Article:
The Great Train Derailment of ’79
On the morning of November 11, 1979 I was out delivering the Sunday edition of the Toronto Star to my paper route customers. I was a week shy of 14 years old.
I remember it was cold, damp, and dull. Something felt off in the air. My eyes would not stop watering and they were burning. At the time, I suffered from too many allergies, including environmental allergies like skin-reactions to grasses and pollen. I wasn’t sure what was happening but by the end of my route I was having a hard time keeping my eyes open due to the burning.
When I got home I told my parents about it and they thought I was being over-sensitive. “Don’t worry it will probably go away soon.”
Later that morning we heard on the news that there had been a major train derailment. It happened over night near Mavis road and Dundas in Mississauga which wasn’t far from where we lived. One of the propane tank cars had exploded and caught fire. The city decided to evacuate residents should the remaining chlorine tank cars catch fire and explode. The train derailment became known as one of the largest peace-time evacuations in history.
My parents contacted their friends, a couple they knew since childhood. They were happy to put us up of the night, and my sister and I were thrilled. They had a huge house in Etobicoke and compared to how we lived it seemed like they were rich. What was supposed to only be an over-night stay turned into two or three. It took the emergency crews much longer to put out the chemical fires than expected.
My mom and sister left our house in Mississauga first. I can’t remember why we didn’t leave as a family by my mom was in the middle of cooking Sunday dinner before we got the call to evacuate on the news. My dad and I packed up the Ford Pinto with a few supplies, some clothes, and the unfinished pot roast which went on the floor between my legs of the passenger seat.
My dad drove a 4-speed Ford Pinto, the car I would later learn to drive two years later. I wonder now it if was the model-year that had fuel-tank fires associated with rear-end collisions! While we never got rear-ended in that car, thankfully, we were in a couple of other accidents.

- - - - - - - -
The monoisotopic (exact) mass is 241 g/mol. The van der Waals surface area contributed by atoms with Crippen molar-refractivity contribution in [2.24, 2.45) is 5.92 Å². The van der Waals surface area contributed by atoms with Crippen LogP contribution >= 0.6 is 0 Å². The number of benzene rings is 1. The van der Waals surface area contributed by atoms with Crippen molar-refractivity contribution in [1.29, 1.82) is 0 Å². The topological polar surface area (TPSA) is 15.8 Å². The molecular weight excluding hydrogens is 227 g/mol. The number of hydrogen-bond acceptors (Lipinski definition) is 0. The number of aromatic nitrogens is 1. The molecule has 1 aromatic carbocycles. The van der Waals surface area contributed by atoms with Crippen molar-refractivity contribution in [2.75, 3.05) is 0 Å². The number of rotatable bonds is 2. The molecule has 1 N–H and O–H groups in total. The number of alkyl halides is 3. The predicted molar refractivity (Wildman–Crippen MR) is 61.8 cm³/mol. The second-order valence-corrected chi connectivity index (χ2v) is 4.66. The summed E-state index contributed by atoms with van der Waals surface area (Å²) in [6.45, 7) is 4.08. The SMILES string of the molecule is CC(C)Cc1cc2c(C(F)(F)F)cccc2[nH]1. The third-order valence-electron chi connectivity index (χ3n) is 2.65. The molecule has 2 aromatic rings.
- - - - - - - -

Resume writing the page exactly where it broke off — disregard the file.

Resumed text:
And that’s exactly what happened. Our street, Green Meadows, was completely deserted by the time my Dad and I left. What an eerie feeling driving down the street devoid of people and most of their cars. We made it about six or seven doors down from our house when we were unexpectedly rammed on the passenger side. I saw it coming at the very last moment mostly out of my peripheral vision, but it was already too late. A truck was backing up too quickly out of the deeply declined driveway. Suddenly, all I saw was the bumper coming straight at me.
His truck hit us with huge thud and a bang. It’s hard to describe the sound of metal against metal when you are watching it all happen, in awe of the moment, scared, unable to do anything about it, and simultaneously feeling the hit. The pot roast that was between my feet bounced up from the floor — meat, potatoes and vegetables all over my shoes. I was thrust over towards the driver’s side, somewhat squished in my seat that was now like a deflated accordion, but apparently unhurt.
Everything stopped. We got out of the car, checking ourselves and each other for injury. Our neighbour — a local fireman who was on his way to help battle the train fire — was shocked, worried, apologetic, and aware of his fault. The irony was a bit much. This was a decade before cellphones so he had to go back into his home and report the accident to the police. We had to wait much longer than usual for a police officer to arrive to make notes of the accident. The officer told us to move our bashed-in car to the curb and leave it there until we could return home. We walked back up the street towards home and called our family friend who then had to come and pick us up.
They say accidents happen closest to home. I don’t know if that’s always true, but I remember we never got to eat that pot roast.